I got severe postpartum psychosis after Harlow was born. I had no time to fall apart because she needed me. I was luckily able to get in an emergency appointment to get it under control, but man, was that scary! It came on so fast. I needed to be there for Harlow, but how could I when I wasn’t even myself? Harlow stayed in the NICU for 2 weeks. She learned to eat ( which they said she wouldn’t), and obviously got her breathing down as well. She showed them not to put labels on her, or tell her what she could or couldn’t do, from day one. Over the next few months Harlow was in and out of the hospital 11 times. The doctors wouldn’t believe me when I said something was wrong. She would arch her back almost completely in half and hardly eat. She was losing so much weight she looked sick. I finally got someone to trust me. Harlow had such bad acid reflux it was burning her esophagus. I don’t blame her for being terrified to eat! They ended up having to put a g-tube in as well as do a fundoplacation. (Wrapping the stomach around the esophagus to keep the acid down).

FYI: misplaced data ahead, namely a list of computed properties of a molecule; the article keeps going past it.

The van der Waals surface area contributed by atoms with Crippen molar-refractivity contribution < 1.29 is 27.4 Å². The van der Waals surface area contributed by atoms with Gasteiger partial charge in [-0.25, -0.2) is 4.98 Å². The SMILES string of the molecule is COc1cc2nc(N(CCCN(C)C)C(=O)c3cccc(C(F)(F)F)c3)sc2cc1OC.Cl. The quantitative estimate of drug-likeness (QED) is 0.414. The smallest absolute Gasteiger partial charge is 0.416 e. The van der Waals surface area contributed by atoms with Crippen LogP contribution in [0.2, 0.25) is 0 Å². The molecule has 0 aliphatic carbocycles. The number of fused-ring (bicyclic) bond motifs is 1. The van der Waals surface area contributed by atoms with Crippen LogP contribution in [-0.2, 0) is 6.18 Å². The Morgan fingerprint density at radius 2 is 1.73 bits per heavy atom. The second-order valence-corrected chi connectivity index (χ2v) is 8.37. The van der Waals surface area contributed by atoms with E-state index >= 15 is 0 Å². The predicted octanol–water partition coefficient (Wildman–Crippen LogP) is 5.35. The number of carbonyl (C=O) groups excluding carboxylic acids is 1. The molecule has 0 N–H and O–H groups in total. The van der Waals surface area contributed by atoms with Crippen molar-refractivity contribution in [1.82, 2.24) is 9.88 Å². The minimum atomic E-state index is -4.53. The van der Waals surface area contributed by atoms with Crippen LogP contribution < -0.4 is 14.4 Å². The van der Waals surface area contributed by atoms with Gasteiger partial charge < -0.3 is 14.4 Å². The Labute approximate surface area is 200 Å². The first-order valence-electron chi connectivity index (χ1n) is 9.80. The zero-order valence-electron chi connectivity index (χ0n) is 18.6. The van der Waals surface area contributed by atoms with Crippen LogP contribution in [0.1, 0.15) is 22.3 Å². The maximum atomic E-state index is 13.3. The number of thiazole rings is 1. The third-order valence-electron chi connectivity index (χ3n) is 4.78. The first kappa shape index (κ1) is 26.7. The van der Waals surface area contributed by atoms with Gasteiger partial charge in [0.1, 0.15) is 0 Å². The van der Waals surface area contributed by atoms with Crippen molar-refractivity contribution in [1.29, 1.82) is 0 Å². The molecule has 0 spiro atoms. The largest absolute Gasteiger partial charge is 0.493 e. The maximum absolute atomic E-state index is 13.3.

Harlow at this point finally had a set schedule of therapy 4 times a week and keeping a day open for her multiple doctor’s appointments. We soon learned that a simple common cold wasn’t simple for us when she was almost on life support because the flu had become so much more than just the flu and landed her in the ICU. She had green fluid coming out of her stomach into her tube. Luckily this has only been once, but unfortunately anytime she gets the flu or a cold she lands herself back in the hospital. I’ve lost count of the times we have stayed in the hospital at this point. We have learned when to leave the house and when not to based on cold and flu seasons. Our biggest struggle that has become more apparent lately is her seizures. She suffers anywhere from 4 to 12 a day. She has 3 different type of seizures currently and we are working on getting them under control. Unfortunately, it’s not an overnight fix. Harlow’s brain is always changing and developing differently, so each time new connections are made, new seizures are a possibility. It breaks my heart that I can’t fix these for her. Of all the struggles we encounter, this is by far the hardest thing I deal with on a daily basis, because there is nothing you can do but sit back and watch. I cuddle her when she has them, but sometimes you have to just let her have them because she’s not in control of her body so she could break a bone if you try to stop her arm or leg from moving.